I have heard this question asked severally, “Should I use V-power or Excellium”, so here is the breakdown of what you should use and when to use it.
This it Total’s once “premium” petrol but now their mainstay. The term Excellium is simply marketing jargon for additives that they add to the fuel. The major additives are detergents that help in cleaning out the carbon from your engine. Anyone who knows anything about engines will tell you carbon is very bad for engines and it degrades engine performance over time by clogging up it’s components, kind of like cholesterol does to your veins.
Excellium works well for most vehicles in Kenya but not all. The difference is in the fuel injection method. With port injection, fuel is sprayed to the back of the intake valve and together with the added detergents, carbon is washed away from the valve. With Direct injected engines, fuel is sprayed directly into the combustion chamber therefore the additives do not get to clean the valves and only the injectors would remain carbon free. With carburated engines, the cleaning effect is much more given their tendency to accumulate carbon rapidly.
Shell Fuel save
This is Shell’s regular priced fuel that has additives that “reduce energy losses” in the engine. This is tech-speak for lubricating properties to reduce friction in the piston rings therefore raising the efficiency of the engine which reduces how much fuel the engine burns. The fuel saving characteristic here is marginal and will vary greatly depending on vehicle and driving conditions. It will also only work as intended for a vehicle with a modern electronically timed and fuel injected engine running perfectly. So any engines with variable timing will benefit as long as all the other components are properly serviced and in perfect working condition i.e spark plugs, coils, air filter, etc
This is Shell’s premium fuel that has 2 major benefits. It has cleansing additives similar to Excellium and has higher octane rating of 95 RON over regular fuel’s 93 RON. The octane rating is a measure of how difficult a fuel is susceptible to ignition and is mostly determined by additives to the fuel. These are what replaced the Lead in “Unleaded” fuel to prevent pre-ignition, commonly known as “knock”. Apart from the cleaning additives mentioned above in Excellium fuel, the higher octane rating is only usable by high compression engines and forced induction(turbo/supercharged) engines. If you don’t have a turbo or supercharger, it’s almost always not worth the extra cost unless you have a high compression engine e.g 12.5:1 in the Toyota GT 86.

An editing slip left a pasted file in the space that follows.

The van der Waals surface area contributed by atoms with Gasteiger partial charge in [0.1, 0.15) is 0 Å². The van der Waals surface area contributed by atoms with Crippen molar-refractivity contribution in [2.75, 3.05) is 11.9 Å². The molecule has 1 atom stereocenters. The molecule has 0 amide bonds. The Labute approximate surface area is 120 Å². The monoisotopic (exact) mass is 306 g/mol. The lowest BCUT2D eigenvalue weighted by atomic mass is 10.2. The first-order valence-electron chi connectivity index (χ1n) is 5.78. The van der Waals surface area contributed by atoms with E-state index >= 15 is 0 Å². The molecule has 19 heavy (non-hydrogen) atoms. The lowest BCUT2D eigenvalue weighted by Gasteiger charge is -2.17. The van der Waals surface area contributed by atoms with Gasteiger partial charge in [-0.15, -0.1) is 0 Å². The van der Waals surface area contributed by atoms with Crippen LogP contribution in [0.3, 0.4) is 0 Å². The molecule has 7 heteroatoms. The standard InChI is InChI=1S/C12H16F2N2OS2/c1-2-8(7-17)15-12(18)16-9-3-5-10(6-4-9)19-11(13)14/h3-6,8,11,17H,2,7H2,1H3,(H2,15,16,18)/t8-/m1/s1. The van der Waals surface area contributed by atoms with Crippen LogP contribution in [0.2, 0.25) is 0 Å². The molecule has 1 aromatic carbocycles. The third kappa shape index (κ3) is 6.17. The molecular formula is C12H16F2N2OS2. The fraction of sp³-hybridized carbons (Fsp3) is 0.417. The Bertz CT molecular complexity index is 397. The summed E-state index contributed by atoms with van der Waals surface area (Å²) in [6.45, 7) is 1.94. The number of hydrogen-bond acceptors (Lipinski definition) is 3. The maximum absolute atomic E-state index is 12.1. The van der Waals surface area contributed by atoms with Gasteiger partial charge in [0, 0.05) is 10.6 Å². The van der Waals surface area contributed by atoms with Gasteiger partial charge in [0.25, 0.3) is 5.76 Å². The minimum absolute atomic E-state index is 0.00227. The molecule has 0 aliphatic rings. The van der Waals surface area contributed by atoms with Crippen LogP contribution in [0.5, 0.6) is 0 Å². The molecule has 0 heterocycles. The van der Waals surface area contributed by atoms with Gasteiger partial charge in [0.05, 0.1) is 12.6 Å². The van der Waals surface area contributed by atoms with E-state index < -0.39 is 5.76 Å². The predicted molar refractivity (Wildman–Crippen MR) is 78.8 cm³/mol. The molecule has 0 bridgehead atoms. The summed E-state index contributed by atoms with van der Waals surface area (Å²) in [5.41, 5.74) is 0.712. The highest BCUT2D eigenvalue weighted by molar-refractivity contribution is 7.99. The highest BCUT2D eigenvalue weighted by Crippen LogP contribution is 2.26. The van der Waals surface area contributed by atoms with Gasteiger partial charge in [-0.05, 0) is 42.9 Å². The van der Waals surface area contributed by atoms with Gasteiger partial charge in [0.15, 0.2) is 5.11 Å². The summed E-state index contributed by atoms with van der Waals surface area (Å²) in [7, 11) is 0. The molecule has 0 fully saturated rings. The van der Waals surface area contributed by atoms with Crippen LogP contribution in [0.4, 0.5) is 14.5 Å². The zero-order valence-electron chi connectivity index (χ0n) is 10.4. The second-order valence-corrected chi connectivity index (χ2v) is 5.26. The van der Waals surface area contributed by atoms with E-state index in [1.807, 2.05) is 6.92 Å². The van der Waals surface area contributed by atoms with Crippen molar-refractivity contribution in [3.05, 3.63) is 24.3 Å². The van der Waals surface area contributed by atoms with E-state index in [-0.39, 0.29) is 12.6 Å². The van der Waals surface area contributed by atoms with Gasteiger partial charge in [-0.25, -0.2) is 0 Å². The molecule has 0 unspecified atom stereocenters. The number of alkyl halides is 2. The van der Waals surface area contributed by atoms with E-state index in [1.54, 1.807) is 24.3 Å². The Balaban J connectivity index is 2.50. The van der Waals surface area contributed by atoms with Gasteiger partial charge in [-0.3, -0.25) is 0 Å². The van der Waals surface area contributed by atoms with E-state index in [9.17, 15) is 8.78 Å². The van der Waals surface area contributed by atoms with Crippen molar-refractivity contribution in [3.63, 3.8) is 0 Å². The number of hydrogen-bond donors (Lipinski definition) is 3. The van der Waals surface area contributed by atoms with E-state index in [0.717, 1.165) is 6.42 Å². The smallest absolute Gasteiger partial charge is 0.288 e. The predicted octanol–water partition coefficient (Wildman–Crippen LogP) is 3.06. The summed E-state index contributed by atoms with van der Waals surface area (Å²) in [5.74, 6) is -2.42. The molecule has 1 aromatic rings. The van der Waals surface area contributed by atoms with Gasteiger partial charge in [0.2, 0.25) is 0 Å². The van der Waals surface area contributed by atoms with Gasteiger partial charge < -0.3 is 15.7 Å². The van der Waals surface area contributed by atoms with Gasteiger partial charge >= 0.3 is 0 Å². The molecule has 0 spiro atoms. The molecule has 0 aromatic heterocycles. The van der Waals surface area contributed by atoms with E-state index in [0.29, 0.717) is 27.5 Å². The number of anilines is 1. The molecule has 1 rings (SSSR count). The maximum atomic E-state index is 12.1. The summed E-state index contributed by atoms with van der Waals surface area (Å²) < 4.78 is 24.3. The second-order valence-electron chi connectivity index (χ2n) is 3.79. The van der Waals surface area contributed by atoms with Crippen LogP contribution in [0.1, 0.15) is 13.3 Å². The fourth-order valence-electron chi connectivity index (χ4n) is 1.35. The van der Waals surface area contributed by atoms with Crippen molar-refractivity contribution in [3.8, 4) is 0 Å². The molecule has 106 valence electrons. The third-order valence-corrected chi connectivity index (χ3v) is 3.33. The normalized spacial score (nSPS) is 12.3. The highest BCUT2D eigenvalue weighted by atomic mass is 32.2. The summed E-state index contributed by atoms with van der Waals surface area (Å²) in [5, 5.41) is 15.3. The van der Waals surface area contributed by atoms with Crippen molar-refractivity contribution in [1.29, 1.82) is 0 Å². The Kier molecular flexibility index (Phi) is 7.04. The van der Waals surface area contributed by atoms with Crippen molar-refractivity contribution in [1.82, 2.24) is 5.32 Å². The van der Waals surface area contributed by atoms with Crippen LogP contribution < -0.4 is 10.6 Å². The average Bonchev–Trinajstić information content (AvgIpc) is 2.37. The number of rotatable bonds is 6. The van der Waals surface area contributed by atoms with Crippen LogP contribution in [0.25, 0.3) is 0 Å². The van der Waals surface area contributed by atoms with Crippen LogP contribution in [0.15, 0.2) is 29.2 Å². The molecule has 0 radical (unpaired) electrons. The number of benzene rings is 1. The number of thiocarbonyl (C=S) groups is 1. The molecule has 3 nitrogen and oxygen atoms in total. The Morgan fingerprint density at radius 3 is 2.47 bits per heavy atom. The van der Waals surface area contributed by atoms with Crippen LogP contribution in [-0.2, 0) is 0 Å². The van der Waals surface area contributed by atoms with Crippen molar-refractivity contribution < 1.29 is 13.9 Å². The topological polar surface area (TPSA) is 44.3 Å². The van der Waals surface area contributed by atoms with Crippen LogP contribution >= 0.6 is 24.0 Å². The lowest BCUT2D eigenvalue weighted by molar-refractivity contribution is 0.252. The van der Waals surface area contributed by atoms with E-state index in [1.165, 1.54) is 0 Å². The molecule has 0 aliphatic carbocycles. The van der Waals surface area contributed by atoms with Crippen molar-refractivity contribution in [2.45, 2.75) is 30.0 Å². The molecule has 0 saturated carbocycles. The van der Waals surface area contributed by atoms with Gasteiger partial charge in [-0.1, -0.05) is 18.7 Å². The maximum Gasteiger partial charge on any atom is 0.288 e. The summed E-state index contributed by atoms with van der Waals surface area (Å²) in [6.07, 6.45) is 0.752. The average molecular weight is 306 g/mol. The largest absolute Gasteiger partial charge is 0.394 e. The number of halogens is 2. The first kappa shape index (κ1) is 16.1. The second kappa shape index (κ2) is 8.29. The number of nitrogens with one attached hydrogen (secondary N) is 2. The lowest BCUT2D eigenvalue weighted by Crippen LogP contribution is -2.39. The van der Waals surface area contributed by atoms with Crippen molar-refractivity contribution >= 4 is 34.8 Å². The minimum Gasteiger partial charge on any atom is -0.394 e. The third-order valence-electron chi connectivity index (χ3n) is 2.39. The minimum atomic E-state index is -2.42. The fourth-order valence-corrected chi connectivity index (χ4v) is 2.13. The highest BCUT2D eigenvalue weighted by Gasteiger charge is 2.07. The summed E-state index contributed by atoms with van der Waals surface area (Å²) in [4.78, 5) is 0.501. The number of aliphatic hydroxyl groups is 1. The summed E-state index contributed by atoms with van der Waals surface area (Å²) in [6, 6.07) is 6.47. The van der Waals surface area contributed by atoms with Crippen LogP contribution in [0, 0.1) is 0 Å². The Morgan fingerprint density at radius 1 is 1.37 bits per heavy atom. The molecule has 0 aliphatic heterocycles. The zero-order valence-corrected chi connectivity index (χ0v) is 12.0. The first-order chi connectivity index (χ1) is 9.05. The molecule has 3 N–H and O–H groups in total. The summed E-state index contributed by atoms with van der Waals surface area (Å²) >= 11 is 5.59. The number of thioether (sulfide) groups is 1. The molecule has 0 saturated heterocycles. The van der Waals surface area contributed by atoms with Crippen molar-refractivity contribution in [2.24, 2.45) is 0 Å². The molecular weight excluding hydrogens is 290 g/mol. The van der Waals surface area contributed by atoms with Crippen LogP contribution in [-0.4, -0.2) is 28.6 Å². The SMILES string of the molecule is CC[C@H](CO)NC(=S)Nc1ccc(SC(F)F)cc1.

The biggest problem with Shell fuels is the adulteration by individual station operators who may mix regular priced Fuel save with V-power to make bigger margins on the premium price. It’s therefore advisable to find a petrol station you trust and always fill up there. An easy way to figure out if you have good fuel is by looking at the variable timing of your engine especially under load. Best case scenario is your ECU advances timing which shows it’s happy with the fuel and no detonation is occuring. If the ECU is retarding timing upto -1 degree, that’s also acceptable but anything around or more than 5 degrees is probably a bad fuel issue(assuming your spark plugs and coils are in proper working condition)
So in summary, always use Excellium whenever possible as it will increase the longevity of your engine and save you fuel over the long run because of an efficiently working engine. Fuelsave only marginally saves you fuel but doesn’t help increase the longevity of your engine. V-power does cleans regular engines and enables high performance engines make more power by adding more compression via boost and advancing ignition timing.
Fuel sold in Africa is of the lowest quality due to its high sulphur content (from countries like Iran) called “Dirty Diesel” / “African grade”.
Even West African countries export the highest quality of crude only to import the lowest quality of Fuel.